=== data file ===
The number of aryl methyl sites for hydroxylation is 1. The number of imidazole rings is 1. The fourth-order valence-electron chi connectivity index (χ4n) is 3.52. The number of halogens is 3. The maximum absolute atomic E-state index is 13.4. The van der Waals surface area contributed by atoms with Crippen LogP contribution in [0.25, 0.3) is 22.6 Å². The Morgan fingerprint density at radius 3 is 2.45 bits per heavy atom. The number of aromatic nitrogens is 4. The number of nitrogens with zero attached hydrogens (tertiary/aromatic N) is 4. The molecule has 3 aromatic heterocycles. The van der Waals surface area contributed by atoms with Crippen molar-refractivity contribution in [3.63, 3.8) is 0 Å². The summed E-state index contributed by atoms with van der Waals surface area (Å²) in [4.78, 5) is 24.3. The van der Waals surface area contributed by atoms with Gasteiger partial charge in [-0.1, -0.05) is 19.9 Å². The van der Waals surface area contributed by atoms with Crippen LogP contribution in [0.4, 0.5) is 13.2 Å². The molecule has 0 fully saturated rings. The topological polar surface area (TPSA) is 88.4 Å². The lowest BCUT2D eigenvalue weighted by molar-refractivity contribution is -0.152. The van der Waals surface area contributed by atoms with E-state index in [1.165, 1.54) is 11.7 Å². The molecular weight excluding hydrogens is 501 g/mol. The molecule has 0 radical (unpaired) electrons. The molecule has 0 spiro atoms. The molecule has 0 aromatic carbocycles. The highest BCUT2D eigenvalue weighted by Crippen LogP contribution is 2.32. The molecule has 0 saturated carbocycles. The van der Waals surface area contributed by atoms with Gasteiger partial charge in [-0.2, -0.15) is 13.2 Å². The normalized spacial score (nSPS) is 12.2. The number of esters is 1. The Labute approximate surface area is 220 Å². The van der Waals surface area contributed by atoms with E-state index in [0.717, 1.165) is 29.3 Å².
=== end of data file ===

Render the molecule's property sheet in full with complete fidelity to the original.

The number of aryl methyl sites for hydroxylation is 1. The number of imidazole rings is 1. The fourth-order valence-electron chi connectivity index (χ4n) is 3.52. The number of halogens is 3. The maximum absolute atomic E-state index is 13.4. The van der Waals surface area contributed by atoms with Crippen LogP contribution in [0.25, 0.3) is 22.6 Å². The Morgan fingerprint density at radius 3 is 2.45 bits per heavy atom. The number of aromatic nitrogens is 4. The number of nitrogens with zero attached hydrogens (tertiary/aromatic N) is 4. The molecule has 3 aromatic heterocycles. The van der Waals surface area contributed by atoms with Crippen molar-refractivity contribution in [3.63, 3.8) is 0 Å². The summed E-state index contributed by atoms with van der Waals surface area (Å²) in [4.78, 5) is 24.3. The van der Waals surface area contributed by atoms with Gasteiger partial charge in [-0.1, -0.05) is 19.9 Å². The van der Waals surface area contributed by atoms with Crippen LogP contribution in [0.4, 0.5) is 13.2 Å². The molecule has 0 fully saturated rings. The topological polar surface area (TPSA) is 88.4 Å². The lowest BCUT2D eigenvalue weighted by molar-refractivity contribution is -0.152. The van der Waals surface area contributed by atoms with E-state index in [1.165, 1.54) is 11.7 Å². The molecular weight excluding hydrogens is 501 g/mol. The molecule has 0 radical (unpaired) electrons. The molecule has 0 spiro atoms. The molecule has 0 aromatic carbocycles. The highest BCUT2D eigenvalue weighted by Crippen LogP contribution is 2.32. The molecule has 0 saturated carbocycles. The van der Waals surface area contributed by atoms with Gasteiger partial charge in [-0.2, -0.15) is 13.2 Å². The normalized spacial score (nSPS) is 12.2. The number of esters is 1. The Labute approximate surface area is 220 Å². The van der Waals surface area contributed by atoms with E-state index in [0.717, 1.165) is 29.3 Å².